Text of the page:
“It has always struck me how the most powerful and wealthy can have almost anything they desire, yet our most valuable commodity, the time we are given, remains elusive to all. When Steve Jobs passed away in 2011 after a long battle with pancreatic cancer, I remember thinking that this man, who changed our world and the way we communicate, had access to any form of healthcare imaginable and yet even he couldn’t alter the time left on his clock.
A year after graduating nursing school, I was sitting in my old bedroom in my parent’s house beside my dad, desperately taking a mental record of every part of his face while hearing the tick of the wall clock behind me. It was an intrusive reminder that time was almost up. I had taken a leave of absence from my nursing job to care for my dad as his hospice nurse. Clouded by anticipatory grief and caregiver fear at the time, years later, I look back at that difficult season as a rare and precious gift.
Upon discharge from Memorial Sloan Kettering Cancer Center a few weeks earlier, my dad was forced to hear the inevitable words he had fought so hard against: ‘I’m sorry, there are no additional treatment options.’ He spent 17 months battling Mantle-Cell Lymphoma, a rare and aggressive form of Non-Hodgkins Lymphoma and he would’ve kept fighting as long as they’d let him, but it was time to go home. He had made it through a ruptured spleen, an autologous stem-cell transplant, and dozens of chemo treatments. The valiant fight was over, and although we knew it was coming, we were unprepared to shift into acceptance.
Seems odd, doesn’t it? Death is guaranteed, we all understand that. I’ve come to learn that acceptance is a very different thing.
My brother, a college art professor, had also come home for those final weeks. Together, we helped my dad pull off some last-minute wishes. Changing out the lightbulbs was on a to-do list so my mom wouldn’t have to worry. This was an absolute priority. A slow, quiet, final walk through Home Depot where my chest felt so heavy for him, it was as if I was holding my breath. Materialistic things meant nothing to this man, but he shared how much he‘d miss working with his tools. Towards the last week of his life, the medication schedule had to be altered to find and maintain a comfort level. As his hospice nurse, I received orders from his doctor to administer his medications and comfort care. His hospice team would stop by every couple of days or on call as needed.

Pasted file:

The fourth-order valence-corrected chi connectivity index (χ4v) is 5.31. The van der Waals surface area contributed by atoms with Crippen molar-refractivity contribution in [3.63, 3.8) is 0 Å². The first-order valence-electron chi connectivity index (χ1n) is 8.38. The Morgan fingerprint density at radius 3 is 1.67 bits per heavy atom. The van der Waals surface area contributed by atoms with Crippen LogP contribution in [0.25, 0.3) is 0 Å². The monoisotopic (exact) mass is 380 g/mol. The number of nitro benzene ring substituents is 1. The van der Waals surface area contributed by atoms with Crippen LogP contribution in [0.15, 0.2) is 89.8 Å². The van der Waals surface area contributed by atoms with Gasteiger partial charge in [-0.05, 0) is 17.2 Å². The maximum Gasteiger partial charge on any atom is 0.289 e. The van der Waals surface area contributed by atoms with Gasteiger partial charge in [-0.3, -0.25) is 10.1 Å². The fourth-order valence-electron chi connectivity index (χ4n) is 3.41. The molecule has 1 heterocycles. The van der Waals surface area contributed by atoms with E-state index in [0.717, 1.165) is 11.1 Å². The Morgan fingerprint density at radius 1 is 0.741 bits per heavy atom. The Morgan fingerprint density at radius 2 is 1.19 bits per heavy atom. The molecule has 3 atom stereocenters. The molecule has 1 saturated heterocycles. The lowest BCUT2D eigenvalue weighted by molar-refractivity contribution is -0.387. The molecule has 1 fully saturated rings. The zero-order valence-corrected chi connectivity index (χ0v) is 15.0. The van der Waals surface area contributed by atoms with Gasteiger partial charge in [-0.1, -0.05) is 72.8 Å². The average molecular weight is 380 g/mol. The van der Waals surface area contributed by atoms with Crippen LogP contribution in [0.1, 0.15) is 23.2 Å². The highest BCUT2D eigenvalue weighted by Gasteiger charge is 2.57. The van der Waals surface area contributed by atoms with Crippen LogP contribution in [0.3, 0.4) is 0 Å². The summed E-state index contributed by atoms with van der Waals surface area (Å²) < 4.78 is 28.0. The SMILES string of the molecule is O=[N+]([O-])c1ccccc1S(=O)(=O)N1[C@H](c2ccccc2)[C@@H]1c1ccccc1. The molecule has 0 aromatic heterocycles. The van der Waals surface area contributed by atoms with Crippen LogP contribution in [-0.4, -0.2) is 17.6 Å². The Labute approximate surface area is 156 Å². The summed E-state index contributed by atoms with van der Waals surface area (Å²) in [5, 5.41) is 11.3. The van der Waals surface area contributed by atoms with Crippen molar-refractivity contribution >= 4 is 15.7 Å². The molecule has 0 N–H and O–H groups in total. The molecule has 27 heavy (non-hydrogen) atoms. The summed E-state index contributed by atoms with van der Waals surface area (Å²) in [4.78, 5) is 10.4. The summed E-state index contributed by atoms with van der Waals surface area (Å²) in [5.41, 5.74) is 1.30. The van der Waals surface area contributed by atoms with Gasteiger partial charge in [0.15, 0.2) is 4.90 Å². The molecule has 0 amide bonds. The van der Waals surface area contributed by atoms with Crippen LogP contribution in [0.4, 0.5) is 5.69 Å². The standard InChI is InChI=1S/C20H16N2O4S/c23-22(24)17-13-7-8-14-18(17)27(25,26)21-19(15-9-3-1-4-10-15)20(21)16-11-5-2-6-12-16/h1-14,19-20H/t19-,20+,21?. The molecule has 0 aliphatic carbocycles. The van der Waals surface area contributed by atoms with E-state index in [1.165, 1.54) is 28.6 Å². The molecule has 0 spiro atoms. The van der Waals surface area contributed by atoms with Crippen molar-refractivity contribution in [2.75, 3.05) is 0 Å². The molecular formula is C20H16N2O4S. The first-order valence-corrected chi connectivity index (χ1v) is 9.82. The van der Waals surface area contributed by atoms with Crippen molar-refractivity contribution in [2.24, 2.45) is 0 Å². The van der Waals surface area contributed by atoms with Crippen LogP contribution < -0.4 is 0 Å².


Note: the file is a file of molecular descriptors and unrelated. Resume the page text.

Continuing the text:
I went from giving him medications every 6 hours, to every 4 hours, to every 2 hours around the clock over those last few days; I think I slept with one eye open in between doses. I was filled with worry that he would wake up feeling too uncomfortable, yet terrified that he would drift off into a forever sleep. Terminal agitation, which can occur during the active dying phase, crept in on the very last night and taught me that it’s a blessing to see a loved one rest comfortably. As much as you want them to stay, there is a point when it’s better they go.
I recall the moment I realized we had said our final goodbye in the night. My dad had woken up confused and uncomfortable, so my brother and I had calmly told him that it was okay for him to go, reassured him that we’d be alright even though we didn’t believe it at the time, and he nodded his head. Conflicted by my relief that he went into a deep sleep and my fear that time was slipping away, caregiver guilt set in and grabbed hold of me and stayed for quite some time.